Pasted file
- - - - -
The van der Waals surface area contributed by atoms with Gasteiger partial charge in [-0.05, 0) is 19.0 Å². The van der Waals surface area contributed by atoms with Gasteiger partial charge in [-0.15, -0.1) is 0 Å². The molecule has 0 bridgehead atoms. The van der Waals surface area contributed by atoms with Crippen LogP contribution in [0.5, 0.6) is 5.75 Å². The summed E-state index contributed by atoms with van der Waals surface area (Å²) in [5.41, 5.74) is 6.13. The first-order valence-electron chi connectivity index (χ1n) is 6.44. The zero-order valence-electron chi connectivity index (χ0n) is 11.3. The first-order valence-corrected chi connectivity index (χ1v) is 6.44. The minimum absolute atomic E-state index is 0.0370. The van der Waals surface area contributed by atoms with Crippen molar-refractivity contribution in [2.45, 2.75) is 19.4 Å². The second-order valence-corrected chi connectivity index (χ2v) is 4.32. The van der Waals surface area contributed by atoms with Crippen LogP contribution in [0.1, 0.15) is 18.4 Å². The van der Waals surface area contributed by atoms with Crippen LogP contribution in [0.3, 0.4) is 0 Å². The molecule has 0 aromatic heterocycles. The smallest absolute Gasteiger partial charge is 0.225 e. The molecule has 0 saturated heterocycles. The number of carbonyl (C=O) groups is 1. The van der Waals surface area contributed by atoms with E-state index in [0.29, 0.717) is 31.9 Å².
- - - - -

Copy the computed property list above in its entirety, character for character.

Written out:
The van der Waals surface area contributed by atoms with Gasteiger partial charge in [-0.05, 0) is 19.0 Å². The van der Waals surface area contributed by atoms with Gasteiger partial charge in [-0.15, -0.1) is 0 Å². The molecule has 0 bridgehead atoms. The van der Waals surface area contributed by atoms with Crippen LogP contribution in [0.5, 0.6) is 5.75 Å². The summed E-state index contributed by atoms with van der Waals surface area (Å²) in [5.41, 5.74) is 6.13. The first-order valence-electron chi connectivity index (χ1n) is 6.44. The zero-order valence-electron chi connectivity index (χ0n) is 11.3. The first-order valence-corrected chi connectivity index (χ1v) is 6.44. The minimum absolute atomic E-state index is 0.0370. The van der Waals surface area contributed by atoms with Crippen molar-refractivity contribution in [2.45, 2.75) is 19.4 Å². The second-order valence-corrected chi connectivity index (χ2v) is 4.32. The van der Waals surface area contributed by atoms with Crippen LogP contribution in [0.1, 0.15) is 18.4 Å². The van der Waals surface area contributed by atoms with Crippen LogP contribution in [0.3, 0.4) is 0 Å². The molecule has 0 aromatic heterocycles. The smallest absolute Gasteiger partial charge is 0.225 e. The molecule has 0 saturated heterocycles. The number of carbonyl (C=O) groups is 1. The van der Waals surface area contributed by atoms with E-state index in [0.29, 0.717) is 31.9 Å².